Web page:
Homeless get service, essentials
As the trio of men walked inside the small warehouse, the men stood still but their eyes began to roam, looking around at the household goods resting on tables or in boxes.
Eventually, Gregory Tobias, Gilbert Lewis and Ray, who did not want to give his last name, began to walk around, selecting various items they knew they would need to help furnish their new homes. And whether one of them picked up an egg cooker, a small trash can or a frying pan, all three asked over and over again “Do you think I could have this?”
“Yes, of course you can,” replied Shea Riley, a VISTA worker who helps throughout the week at a warehouse operated by UNITY of Greater New Orleans. “Select whatever you think you might need to furnish your new homes.”
“I was homeless for five years,” said Tobias, 40, and a native of New Orleans. “I have a place to live now and a chance to find work too. But I don’t have much for the house yet, so I hope I can find a few things here.”
Collaborating with more than 60 nonprofit agencies in the metropolitan area, UNITY of Greater New Orleans works to provide housing and various services to the homeless. And approximately four years ago, UNITY opened a small warehouse in the Mid-City area of New Orleans to provide a place where newly housed men and women can go to select basic household items.
In the past year, the UNITY warehouse has seen 82 people volunteer their time, assisted 422 newly housed people with caseworkers from 26 agencies, and collected $54,712 in donations.
“You have to remember that these people were homeless and don’t have very much at all,” said Ali James, director of development for UNITY. “The majority of those we are able to find housing for move in with pretty much what they have on their backs. Each person needs those essential items which make a house a home such as pots, pans, laundry detergent, dishes, furniture brooms and clothes hangers.”
Riley can be found five days a week at the UNITY warehouse, located at 506 N. St. Patrick St., New Orleans. She said her focus is to help increase donations and attract more volunteers.
“I make phone calls all the time to a lot of places such as restaurants, hotels, high schools and universities to ask for help,” Riley said. “For example, I will call a restaurant and ask if they would consider donating dishes, glasses, utensils, pots or pans they no longer use. Or I will call a hotel and ask for the small toiletries placed in guest rooms such as soaps, shampoos and lotions.
“I will take whatever I know we can use. I see every day how these items can change a person’s life. And I will use all the volunteers here that I can get too to help gather donations or to help out here at the warehouse.”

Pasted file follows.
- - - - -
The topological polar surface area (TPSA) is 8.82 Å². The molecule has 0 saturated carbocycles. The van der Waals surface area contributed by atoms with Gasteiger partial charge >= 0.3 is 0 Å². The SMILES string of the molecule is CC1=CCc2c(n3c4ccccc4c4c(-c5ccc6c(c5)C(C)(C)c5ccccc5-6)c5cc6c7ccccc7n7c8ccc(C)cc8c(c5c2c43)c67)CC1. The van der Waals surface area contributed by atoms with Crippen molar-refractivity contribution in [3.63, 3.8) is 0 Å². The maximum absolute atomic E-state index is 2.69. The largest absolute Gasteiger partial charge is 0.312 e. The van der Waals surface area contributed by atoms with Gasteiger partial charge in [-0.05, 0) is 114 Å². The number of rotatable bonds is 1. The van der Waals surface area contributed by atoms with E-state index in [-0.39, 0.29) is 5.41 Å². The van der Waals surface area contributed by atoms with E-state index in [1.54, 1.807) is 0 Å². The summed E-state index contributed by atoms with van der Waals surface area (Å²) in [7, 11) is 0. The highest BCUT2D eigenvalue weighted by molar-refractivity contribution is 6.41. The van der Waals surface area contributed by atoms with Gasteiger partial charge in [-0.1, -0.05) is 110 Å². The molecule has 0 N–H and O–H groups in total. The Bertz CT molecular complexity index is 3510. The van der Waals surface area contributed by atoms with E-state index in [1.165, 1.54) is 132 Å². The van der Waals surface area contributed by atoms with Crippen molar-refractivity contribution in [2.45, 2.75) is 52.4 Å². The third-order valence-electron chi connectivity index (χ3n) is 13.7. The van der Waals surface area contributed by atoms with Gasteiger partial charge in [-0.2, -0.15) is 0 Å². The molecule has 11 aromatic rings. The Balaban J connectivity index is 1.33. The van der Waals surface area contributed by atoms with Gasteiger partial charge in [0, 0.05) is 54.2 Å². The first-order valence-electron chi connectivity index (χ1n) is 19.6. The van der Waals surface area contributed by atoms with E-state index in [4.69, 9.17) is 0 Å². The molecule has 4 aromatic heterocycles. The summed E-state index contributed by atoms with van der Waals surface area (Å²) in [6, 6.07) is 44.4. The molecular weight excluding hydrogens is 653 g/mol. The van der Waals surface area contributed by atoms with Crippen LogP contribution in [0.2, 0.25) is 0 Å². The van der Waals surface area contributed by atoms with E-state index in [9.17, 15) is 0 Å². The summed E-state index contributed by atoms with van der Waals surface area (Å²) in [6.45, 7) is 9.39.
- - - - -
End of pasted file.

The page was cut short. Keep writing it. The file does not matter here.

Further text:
Riley also puts together “starter kits.” Packed in a plastic bin, box or bag, there is a bedding set, bath towels, glasses or cups, plates or bowls, silverware for two, a coffeepot and a bag of coffee. And if available, the kit also includes a blanket or bedspread, a bed pad or bed skirt and a laundry bag.
The toiletry kit contains three small tubes of toothpaste, shaving supplies, deodorant, soap, shampoo and lotion. Facial or toilet tissue and a toothbrush are included when available.
In order to provide these items, donations are needed.
“We did get a donation recently of 60 twin and double beds, but for the basic essentials, we are very bare right now,” James said. “We need the true basics of what anyone would need when they move into a new place. In addition to the items we place in the starter kits, we also need donations of pots, pans, brooms, clothes hangers and furniture.
“Some may think dropping off some pots and pans or maybe boxes of toothpaste, toothbrushes or soap is a small donation. But you have to know that you are really helping. You are ending someone’s homelessness when you donate to the UNITY warehouse.”
Ray quietly walked around a small table with several difference pieces of glassware on top. He picked up a decanter and admired its design.
“This is so beautiful and when I look at this, its beauty makes me feel good,” Ray said. “I’d like to have beautiful things again.”
Fifty years old and homeless for seven years, Ray, who has a college degree in hotel and restaurant management, said he has been “broken down emotionally.”
“In one year, my wife died of cancer, I lost my all my pets and then I lost my job,” he said. “I have been broken down emotionally in every way. But coming here today to the UNITY warehouse and working with my caseworker, I am starting to feel hope again. I can’t be weak any longer — I know I have to go on.”
Keishone Sylvester is a caseworker with New Day Substance Abuse and Mental Health Services Administration. She is working with Ray, Tobias and Gilbert Lewis.
“Part of my job is to help them get their lives back on track,” Sylvester said. “And the UNITY warehouse is a great place for them to start doing just that as they select items to furnish their new homes.”
Lewis, 53, was homeless for three years. The New Orleans native said he was grateful to have a place like the UNITY warehouse.
“I need a few things to help my new place look nice,” said Lewis, holding a small, ceramic figurine of rabbits. “There are so many people helping me and that means a lot. And this year, I think the holidays are finally going to be really good.”
The UNITY warehouse is open Tuesdays through Thursdays from 10 a.m. to 3 p.m. and by appointment on Mondays and Fridays.
To make a donation or for more information, call the warehouse at (504) 483-9300 or call the UNITY office at (504) 821-4496.
Eva Barkoff is a contributing writer. She can be reached at firstname.lastname@example.org.